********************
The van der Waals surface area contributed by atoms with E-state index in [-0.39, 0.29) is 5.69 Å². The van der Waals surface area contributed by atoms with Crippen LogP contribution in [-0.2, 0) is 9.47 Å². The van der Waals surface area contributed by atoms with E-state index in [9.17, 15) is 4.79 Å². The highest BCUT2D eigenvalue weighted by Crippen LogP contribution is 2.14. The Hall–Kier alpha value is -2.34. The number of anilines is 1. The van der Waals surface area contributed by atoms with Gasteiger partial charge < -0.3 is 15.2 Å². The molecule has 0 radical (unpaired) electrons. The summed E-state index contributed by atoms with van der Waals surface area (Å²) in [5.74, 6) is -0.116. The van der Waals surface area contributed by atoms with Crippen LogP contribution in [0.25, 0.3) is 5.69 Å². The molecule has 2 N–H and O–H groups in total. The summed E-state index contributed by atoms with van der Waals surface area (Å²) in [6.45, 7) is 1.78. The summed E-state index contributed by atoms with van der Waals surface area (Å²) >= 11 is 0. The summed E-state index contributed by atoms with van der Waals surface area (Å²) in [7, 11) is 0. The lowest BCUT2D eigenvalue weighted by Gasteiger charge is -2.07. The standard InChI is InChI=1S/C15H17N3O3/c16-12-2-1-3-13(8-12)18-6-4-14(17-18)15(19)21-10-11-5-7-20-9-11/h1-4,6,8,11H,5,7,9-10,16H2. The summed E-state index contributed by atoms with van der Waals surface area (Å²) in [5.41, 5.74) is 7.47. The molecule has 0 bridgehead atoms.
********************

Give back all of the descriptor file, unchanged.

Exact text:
The van der Waals surface area contributed by atoms with E-state index in [-0.39, 0.29) is 5.69 Å². The van der Waals surface area contributed by atoms with Crippen LogP contribution in [-0.2, 0) is 9.47 Å². The van der Waals surface area contributed by atoms with E-state index in [9.17, 15) is 4.79 Å². The highest BCUT2D eigenvalue weighted by Crippen LogP contribution is 2.14. The Hall–Kier alpha value is -2.34. The number of anilines is 1. The van der Waals surface area contributed by atoms with Gasteiger partial charge < -0.3 is 15.2 Å². The molecule has 0 radical (unpaired) electrons. The summed E-state index contributed by atoms with van der Waals surface area (Å²) in [5.74, 6) is -0.116. The van der Waals surface area contributed by atoms with Crippen LogP contribution in [0.25, 0.3) is 5.69 Å². The molecule has 2 N–H and O–H groups in total. The summed E-state index contributed by atoms with van der Waals surface area (Å²) in [6.45, 7) is 1.78. The summed E-state index contributed by atoms with van der Waals surface area (Å²) >= 11 is 0. The summed E-state index contributed by atoms with van der Waals surface area (Å²) in [7, 11) is 0. The lowest BCUT2D eigenvalue weighted by Gasteiger charge is -2.07. The standard InChI is InChI=1S/C15H17N3O3/c16-12-2-1-3-13(8-12)18-6-4-14(17-18)15(19)21-10-11-5-7-20-9-11/h1-4,6,8,11H,5,7,9-10,16H2. The summed E-state index contributed by atoms with van der Waals surface area (Å²) in [5.41, 5.74) is 7.47. The molecule has 0 bridgehead atoms.